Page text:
Who is Research For? Feeding Back Research Findings in Sierra Leone


By Luisa Enria

Grappling with Impact in Development Research

Who and what is research for? This is not a new question for development scholars, but it has gained salience in British universities in recent years. “Impact”, or research’s ability to “change or benefit the economy, society, culture, public policy or services, health, the environment or quality of life”, is an increasingly important assessment criterion for research excellence.

There are, however, important reasons to be sceptical of definitions and measurements of research impact. Critics have rightfully pointed out how the “impact agenda” skews research incentives. They also complain that this devalues certain types of research compared to others. Proving impact often requires showing that policy makers take our findings on board. This raises questions about academics’ ability to be highly critical of the very organisations and processes they are supposed to influence.

Collaborations between scholars from the global North and those from the global South are also important in this agenda. Yet these rarely translate in practice into effective partnerships and often undermine scholarship in developing countries.

A renewed focus on impactful research has not necessarily taken us close to the pursuit of social justice, not least as it occurs in the midst of challenging times for universities.

Power in the Field

Many people have asked me who and what research is for in the communities where I have done research in Sierra Leone. These questions are more important to me. They remind me that participants frequently expect that my presence in their communities will result in tangible changes in their lives. (Of course, this is a much taller order than a citation in a policy paper).

They also remind me of the injustice that is often part and parcel of the research process, which I embody as a Western researcher. At the same time, they prompt important considerations about why I ask people to let me into their lives, especially when those lives are difficult as they often are in Sierra Leone. These concerns were at the forefront of my mind as I prepared to organise research dissemination events earlier this year.

Feeding Back Findings in Sierra Leone

Entitled States of Emergency: Citizenship in Crisis in Sierra Leone, the project explored how young Sierra Leoneans understood and experienced citizenship in a country that has undergone two major crises, a civil war and a devastating Ebola outbreak of Ebola. I did the research in Magazine Wharf (an informal settlement in Freetown) and Kambia district (in the Northern Province of the country).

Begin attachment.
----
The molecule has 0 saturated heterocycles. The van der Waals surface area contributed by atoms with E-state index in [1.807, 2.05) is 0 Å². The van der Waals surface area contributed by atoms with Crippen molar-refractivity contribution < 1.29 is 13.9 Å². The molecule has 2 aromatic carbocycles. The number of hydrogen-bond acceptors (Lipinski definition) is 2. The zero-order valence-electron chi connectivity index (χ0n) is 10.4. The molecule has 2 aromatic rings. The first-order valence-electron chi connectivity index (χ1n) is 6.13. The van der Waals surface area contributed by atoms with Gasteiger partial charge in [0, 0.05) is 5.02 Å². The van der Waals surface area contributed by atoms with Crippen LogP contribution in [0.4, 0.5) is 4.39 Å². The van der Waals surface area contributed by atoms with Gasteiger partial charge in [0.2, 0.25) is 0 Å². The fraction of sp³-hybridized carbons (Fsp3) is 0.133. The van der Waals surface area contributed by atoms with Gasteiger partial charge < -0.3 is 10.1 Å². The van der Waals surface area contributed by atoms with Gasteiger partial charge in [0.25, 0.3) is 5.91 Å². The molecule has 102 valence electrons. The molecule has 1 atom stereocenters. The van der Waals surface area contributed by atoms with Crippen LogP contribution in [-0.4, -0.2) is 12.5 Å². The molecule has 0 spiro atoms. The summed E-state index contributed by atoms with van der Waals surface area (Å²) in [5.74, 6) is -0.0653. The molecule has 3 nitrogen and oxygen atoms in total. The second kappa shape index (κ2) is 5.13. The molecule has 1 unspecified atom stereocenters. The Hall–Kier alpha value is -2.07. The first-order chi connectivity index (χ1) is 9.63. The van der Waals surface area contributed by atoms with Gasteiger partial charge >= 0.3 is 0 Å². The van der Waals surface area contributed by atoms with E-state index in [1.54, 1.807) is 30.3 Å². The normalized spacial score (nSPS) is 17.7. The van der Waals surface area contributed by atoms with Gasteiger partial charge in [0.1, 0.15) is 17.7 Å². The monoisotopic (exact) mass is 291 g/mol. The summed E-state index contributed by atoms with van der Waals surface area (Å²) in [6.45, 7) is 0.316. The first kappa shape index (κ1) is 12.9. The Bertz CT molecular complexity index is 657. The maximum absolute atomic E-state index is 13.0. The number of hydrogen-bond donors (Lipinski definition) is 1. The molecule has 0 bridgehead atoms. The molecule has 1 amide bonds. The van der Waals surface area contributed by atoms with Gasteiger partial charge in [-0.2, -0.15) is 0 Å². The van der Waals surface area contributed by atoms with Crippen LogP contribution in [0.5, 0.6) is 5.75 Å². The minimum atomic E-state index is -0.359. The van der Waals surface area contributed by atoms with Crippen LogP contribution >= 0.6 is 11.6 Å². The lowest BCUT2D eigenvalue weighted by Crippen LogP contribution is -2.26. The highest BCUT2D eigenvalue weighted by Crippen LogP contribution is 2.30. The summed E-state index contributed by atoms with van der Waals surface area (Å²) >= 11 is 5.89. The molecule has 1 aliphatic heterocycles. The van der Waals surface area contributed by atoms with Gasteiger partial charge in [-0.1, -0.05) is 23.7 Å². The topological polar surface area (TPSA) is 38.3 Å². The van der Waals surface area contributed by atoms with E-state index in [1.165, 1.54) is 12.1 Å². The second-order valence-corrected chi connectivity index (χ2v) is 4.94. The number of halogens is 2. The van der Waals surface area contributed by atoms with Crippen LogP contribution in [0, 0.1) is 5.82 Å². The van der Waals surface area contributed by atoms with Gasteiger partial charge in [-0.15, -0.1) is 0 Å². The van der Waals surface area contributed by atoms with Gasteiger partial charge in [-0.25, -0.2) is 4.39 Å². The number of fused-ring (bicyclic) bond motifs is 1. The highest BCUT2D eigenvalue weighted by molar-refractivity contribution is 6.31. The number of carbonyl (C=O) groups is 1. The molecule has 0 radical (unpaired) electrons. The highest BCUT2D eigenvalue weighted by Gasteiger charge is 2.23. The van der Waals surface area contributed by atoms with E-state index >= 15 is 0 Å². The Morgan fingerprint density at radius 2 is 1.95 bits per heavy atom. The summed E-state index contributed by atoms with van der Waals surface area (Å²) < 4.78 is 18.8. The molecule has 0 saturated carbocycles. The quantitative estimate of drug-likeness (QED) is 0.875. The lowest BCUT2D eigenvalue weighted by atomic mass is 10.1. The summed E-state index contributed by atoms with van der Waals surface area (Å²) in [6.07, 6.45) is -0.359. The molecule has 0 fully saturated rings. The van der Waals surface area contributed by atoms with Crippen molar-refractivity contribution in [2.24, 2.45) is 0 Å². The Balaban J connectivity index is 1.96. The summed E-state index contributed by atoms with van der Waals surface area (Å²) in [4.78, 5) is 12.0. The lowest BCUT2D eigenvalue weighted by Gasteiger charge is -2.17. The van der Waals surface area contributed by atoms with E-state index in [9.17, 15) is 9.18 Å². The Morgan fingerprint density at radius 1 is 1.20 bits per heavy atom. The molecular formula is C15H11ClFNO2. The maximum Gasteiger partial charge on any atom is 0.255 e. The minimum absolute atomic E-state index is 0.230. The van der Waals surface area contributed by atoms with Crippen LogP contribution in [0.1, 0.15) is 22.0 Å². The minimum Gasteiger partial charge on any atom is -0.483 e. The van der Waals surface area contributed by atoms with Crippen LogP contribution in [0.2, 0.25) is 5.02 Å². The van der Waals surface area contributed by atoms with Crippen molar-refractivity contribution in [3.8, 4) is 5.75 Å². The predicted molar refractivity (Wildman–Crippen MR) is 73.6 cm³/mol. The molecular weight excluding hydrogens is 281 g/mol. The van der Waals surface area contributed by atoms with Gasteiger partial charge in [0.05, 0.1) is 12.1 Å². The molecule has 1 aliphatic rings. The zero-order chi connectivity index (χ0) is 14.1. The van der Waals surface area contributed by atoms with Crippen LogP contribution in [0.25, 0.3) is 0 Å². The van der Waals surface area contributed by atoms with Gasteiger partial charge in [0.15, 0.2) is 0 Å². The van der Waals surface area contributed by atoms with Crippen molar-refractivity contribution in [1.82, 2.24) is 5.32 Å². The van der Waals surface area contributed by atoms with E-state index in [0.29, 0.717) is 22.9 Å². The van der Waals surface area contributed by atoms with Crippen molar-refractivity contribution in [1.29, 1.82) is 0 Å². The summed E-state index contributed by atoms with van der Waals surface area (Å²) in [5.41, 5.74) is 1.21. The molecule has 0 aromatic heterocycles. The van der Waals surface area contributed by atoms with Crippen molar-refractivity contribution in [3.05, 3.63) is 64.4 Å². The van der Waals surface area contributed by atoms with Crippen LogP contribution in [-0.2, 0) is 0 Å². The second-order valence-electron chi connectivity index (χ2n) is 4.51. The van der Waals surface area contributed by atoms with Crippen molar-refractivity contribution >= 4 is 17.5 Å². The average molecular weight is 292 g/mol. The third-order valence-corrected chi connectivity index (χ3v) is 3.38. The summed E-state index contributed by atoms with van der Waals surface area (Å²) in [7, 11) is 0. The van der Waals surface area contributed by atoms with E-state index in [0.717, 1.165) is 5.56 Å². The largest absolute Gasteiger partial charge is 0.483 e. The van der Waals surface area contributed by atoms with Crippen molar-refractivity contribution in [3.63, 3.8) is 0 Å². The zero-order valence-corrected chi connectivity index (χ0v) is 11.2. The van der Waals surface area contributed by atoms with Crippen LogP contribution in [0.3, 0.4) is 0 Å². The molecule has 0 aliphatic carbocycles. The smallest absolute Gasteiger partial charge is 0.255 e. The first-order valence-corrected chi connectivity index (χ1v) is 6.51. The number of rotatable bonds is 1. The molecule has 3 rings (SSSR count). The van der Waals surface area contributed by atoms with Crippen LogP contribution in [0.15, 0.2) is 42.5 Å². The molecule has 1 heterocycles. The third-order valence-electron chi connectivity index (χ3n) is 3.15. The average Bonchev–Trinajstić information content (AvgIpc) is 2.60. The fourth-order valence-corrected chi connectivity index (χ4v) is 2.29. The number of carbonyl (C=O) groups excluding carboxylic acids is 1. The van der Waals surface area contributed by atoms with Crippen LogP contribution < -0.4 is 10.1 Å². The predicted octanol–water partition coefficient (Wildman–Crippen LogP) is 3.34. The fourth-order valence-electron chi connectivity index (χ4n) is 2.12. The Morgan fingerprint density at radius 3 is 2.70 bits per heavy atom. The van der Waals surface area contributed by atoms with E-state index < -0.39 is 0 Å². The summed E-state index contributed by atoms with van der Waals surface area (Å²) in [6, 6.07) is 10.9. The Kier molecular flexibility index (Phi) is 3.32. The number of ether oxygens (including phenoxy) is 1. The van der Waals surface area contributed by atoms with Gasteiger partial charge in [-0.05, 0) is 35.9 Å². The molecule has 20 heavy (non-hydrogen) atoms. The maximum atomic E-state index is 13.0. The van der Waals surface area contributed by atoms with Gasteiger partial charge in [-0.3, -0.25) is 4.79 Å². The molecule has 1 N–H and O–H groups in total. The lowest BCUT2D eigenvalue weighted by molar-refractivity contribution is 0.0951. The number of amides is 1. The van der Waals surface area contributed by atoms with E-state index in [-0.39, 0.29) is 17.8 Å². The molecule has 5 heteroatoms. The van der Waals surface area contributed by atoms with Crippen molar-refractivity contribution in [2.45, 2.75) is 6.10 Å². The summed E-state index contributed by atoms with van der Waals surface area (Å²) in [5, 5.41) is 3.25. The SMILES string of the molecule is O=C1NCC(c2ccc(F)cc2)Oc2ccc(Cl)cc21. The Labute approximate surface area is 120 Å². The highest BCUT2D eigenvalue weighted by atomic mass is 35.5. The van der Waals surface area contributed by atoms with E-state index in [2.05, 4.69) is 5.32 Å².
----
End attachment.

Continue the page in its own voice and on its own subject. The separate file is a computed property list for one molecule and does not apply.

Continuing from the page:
The final phase entailed organising feedback workshops as part of an impact strategy. I was nervous that the workshops would turn into box-ticking exercises. What’s more, I was concerned that they would not be meaningful to the young people of Kambia and Magazine. However, organising the workshops and debriefing after with invitees taught me some important lessons.

I decided that my primary audience would be the young men and women I had interviewed and spent time with during five months of ethnographic fieldwork. Alongside representatives of these communities, I also invited policy-makers and civil society activists. In my invitation and introduction, I framed the workshops as an opportunity to explain what I had done and planned to do with the findings. I also presented some of the highlights for them to discuss.

I organised the workshops in the communities where the research took place. They were well attended and stimulated lively discussion. In a workshop in Freetown, young people from Magazine Wharf exchanged phone numbers with a newly appointed Minister. They promised to fill her in about their dissatisfaction with the services available in their neighbourhood. I also asked invitees to make recommendations that I later relayed in meetings with aid organisations in country and in the UK.

Back to Basics

Making sure research is not purely extractive is a key ethical principle, but one that we rarely put into practice. I was worried about the workshops because I thought they would not be enough. But in my concern to work out my research’s tangible outcomes, I risked forgetting the basic ethical requirement of telling people what I had done with the data I had collected in their communities.

The workshops did not change anyone’s life. They are also unlikely to have a measurable impact on policy or programming in the communities where I worked. They didn’t give me any illusion that I’d addressed concerns about power and injustice in the research process and my role in the lives of young people in Kambia and Magazine.

However, they were meaningful in a different way. It gave me an opportunity to thank my young interlocutors for their time. I was also able to show them that I had really listened to them,  and that I was interested in their opinions about my findings. As invitees expressed their excitement about hearing their stories, they reminded me of the less instrumental ways in which research gives people agency to tell their own stories. The next step is to figure out how those voices, rather than ours, can contribute to processes of change.  

Luisa Enria is Lecturer in International Development at the University of Bath. She is author of The Politics of Work in a Post-Conflict State: Youth, Labour and Violence in Sierra Leone. She tweets at @luisaenria